Faisal bin Abdullah bin Mohammed Al Saud

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Faisal bin Abdullah
Minister of Education
In office 14 February 2009 – 22 December 2013
Predecessor Abdullah bin Saleh bin Obaid
Monarch King Abdullah
Successor Khalid bin Faisal Al Saud
Spouse Adila bint Abdullah Al Saud
Issue Four daughters and two sons
Full name
Faisal bin Abdullah bin Mohammed bin Abdulaziz bin Saud bin Faisal bin Turki Al Saud
House House of Saud
Father Abdullah bin Mohammed Al Saud
Mother Nouf bint Abdulaziz Al Saud
Born (1950-05-13) 13 May 1950 (age 64)
Riyadh
Religion Islam

Faisal bin Abdullah (Arabic: الامير فيصل بن عبدالله بن محمد آل سعود) (born 13 May 1950) is the former minister of education in the Kingdom of Saudi Arabia from 14 February 2009 until 22 December 2013.

Early life and education[edit]

Faisal bin Abdullah was born in Riyadh on 13 May 1950.[1][2][3] He is from the Mohammad sub-branch of the Saud bin Faisal branch of the Al Saud family.[4] His mother is Nouf bint Abdulaziz Al Saud, a daughter of Ibn Saud and the full sister of King Abdullah.[4]

He was educated in the United States, receiving a bachelor’s degree in business administration from Menlo College in 1971[1][2][5] and a master’s degree in industrial engineering from Stanford University in 1977.[3] His master's degree studies included the fields of values, technologies and society, and futurology.[3]

Career[edit]

Faisal bin Abdullah worked in the research and industrial development center at the ministry of commerce from 1971 to 1973.[3] During the period 1992 to 1997, he founded companies and became stakeholder in some firms.[3] Faisal bin Abdullah was deputy commander of the National Guard’s western sector from 1992 to 2003.[3] In the years before his 2009 appointment as minister of education, he was deputy chief of General Intelligence Presidency (GIP), a position he had held since 2003.[6][7] Prince Faisal was responsible for the reorganization of GIP's administrative structure.[6]

In addition to these official posts, Faisal bin Abdullah played a role in improving the King Abdullah University of Science and Technology.[8] He was also the chairman of steering committee of Al Aghar Group of Strategic Thought.[9]

Faisal bin Abdullah was appointed minister of education to the Saudi cabinet on 14 February 2009,[10] replacing Abdullah bin Saleh bin Obaid who had been in this post since 2005.[8][11] At the time of the appointment, western news media reported that Faisal had earlier been involved in efforts to reduce extremist influences from the Saudi education system;[12] his appointment was thought to reflect the King's intention to reinforce efforts to reduce the influence of extremists in the domain of education.[13] However, his appointment as well as the others made in 2009 was regarded as a struggle for power rather than a dynamic of reform.[14]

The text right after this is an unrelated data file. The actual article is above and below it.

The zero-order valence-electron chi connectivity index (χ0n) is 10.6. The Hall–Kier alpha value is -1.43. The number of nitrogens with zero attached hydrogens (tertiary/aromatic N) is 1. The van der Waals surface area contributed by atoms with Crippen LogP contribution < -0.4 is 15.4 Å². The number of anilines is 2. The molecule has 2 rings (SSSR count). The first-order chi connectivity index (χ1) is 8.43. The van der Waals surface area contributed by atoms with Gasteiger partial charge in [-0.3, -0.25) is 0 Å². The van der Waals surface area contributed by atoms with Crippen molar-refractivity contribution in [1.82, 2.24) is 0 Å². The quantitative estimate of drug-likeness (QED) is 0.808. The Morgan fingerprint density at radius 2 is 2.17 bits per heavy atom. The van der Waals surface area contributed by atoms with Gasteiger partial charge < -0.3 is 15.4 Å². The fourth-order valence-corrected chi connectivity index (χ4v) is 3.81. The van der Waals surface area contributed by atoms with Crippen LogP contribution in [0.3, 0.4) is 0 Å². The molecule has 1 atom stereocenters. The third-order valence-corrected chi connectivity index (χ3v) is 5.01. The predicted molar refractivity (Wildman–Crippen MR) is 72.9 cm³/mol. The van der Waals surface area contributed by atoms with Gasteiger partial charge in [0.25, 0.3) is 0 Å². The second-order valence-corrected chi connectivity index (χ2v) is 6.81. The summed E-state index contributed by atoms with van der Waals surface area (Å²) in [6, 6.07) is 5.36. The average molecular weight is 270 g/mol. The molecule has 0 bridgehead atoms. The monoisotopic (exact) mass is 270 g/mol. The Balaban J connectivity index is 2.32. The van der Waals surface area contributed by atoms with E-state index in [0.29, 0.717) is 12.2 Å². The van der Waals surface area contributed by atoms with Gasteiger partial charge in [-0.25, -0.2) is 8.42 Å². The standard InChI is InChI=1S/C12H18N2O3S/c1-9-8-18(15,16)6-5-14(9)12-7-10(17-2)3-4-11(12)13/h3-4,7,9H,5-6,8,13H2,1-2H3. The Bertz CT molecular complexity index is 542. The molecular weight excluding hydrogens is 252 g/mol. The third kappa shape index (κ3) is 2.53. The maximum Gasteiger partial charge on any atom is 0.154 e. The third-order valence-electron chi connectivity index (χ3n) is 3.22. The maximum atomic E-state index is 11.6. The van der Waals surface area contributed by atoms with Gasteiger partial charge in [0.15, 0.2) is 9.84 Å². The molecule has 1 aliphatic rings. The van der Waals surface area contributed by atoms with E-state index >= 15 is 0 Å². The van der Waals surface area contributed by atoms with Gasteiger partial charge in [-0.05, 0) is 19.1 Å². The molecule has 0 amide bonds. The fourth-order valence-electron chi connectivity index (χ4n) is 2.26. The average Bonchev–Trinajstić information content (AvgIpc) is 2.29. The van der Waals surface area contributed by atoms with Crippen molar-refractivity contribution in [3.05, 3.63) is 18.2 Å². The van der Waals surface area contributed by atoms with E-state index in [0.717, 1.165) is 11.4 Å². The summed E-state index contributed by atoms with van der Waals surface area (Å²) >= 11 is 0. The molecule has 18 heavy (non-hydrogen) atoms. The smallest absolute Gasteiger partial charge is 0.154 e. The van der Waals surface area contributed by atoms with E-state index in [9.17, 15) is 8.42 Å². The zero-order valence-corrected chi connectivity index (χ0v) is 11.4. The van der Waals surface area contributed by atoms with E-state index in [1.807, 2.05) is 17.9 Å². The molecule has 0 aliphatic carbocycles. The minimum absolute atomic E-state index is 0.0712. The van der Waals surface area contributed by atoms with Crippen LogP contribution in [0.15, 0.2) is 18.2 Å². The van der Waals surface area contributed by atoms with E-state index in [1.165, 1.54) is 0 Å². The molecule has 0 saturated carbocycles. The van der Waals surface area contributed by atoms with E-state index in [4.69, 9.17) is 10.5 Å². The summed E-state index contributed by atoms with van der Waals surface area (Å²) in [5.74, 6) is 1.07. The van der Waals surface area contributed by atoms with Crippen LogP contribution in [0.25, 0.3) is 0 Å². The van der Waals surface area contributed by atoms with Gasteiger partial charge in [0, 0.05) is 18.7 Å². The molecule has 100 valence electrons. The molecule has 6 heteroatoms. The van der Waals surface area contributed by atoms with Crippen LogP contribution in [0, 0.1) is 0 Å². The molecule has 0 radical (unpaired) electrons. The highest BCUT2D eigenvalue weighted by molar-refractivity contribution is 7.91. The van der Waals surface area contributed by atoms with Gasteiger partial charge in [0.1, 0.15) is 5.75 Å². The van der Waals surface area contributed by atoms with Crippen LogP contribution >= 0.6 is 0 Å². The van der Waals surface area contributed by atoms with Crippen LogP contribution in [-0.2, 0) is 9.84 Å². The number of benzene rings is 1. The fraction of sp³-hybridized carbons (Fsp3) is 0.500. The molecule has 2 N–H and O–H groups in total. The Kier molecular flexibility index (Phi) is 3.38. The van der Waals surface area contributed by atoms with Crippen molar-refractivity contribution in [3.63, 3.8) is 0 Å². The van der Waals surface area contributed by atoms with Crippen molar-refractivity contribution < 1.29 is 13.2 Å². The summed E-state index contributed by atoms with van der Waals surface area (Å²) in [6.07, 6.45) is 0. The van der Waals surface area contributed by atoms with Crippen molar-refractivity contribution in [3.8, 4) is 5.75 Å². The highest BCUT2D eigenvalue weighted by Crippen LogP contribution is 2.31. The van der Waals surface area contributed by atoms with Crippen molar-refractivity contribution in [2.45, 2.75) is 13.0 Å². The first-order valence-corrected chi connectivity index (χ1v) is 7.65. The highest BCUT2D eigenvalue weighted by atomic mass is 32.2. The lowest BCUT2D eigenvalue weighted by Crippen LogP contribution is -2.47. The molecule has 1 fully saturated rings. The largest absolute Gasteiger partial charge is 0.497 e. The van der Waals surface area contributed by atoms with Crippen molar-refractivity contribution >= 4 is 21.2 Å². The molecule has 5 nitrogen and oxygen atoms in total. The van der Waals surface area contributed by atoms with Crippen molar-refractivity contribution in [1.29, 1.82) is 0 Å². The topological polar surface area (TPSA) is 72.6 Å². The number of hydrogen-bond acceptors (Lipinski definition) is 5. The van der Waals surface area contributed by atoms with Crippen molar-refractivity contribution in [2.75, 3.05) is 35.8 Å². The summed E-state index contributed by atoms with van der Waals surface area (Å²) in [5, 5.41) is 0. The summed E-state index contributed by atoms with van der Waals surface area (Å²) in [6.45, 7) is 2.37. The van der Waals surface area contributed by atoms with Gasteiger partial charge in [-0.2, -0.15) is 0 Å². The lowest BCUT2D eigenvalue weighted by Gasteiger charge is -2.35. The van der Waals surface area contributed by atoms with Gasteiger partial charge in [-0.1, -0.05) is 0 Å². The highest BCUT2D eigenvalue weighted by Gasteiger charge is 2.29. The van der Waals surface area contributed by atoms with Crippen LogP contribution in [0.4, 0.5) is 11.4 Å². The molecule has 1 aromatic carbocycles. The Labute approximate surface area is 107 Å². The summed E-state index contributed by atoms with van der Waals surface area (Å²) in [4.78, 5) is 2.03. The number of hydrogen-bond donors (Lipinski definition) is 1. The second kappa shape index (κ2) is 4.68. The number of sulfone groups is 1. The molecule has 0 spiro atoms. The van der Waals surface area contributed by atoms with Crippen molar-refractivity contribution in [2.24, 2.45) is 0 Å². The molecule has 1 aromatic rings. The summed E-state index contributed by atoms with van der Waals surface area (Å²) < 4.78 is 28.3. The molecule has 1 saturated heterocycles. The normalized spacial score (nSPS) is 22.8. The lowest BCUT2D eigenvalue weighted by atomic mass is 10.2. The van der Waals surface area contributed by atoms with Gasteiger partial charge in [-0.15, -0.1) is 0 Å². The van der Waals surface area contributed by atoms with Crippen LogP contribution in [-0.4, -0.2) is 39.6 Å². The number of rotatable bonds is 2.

On 22 December 2013, Prince Faisal was removed from office upon his request and Khalid bin Faisal Al Saud was appointed minister of education.[15]

Views[edit]

It is thought that Faisal bin Abdullah supports the reform initiatives of King Abdullah.[8] Furthermore, he is regarded as progressive.[16] Faisal bin Abdullah described King Abdullah as "the closest route between two points - a straight line."[17] He further argued that King perceives the things as straightforward.[17]

Faisal bin Abdullah stated in 2010 that curricula should be reorganized and improved to include more focus on progressive development and investment in human beings and to depend on Saudi Arabia's religious, historical and cultural characteristics.[18] He told in May 2010, speaking on Saudi Television's "Good Morning" program, that women would be employed to teach boys at the public primary school level, although there is no mixed classrooms in Saudi Arabia.[19] He further argued that it may be time for children to attend mixed-sex primary schools.[20] Concerning the unavailabity of physical education courses in public schools for female students in Saudi Arabia, he stated in August 2011 that the ministry was still reviewing the issue.[21]

Membership[edit]

Faisal bin Abdullah is the chairman of the National Committee for Education, Culture and Sciences. He has a keen interest in heritage with a passion for archaeology. He supports the Saudi Commission for Tourism and Antiquities (SCTA), headed by Sultan bin Salman. For him, SCTA is very crucial to preserve the Saudi Arabia’s heritage. Faisal bin Abdullah is in favor of more parallel efforts by related authorities to assist the SCTA to achieve its mission.[18]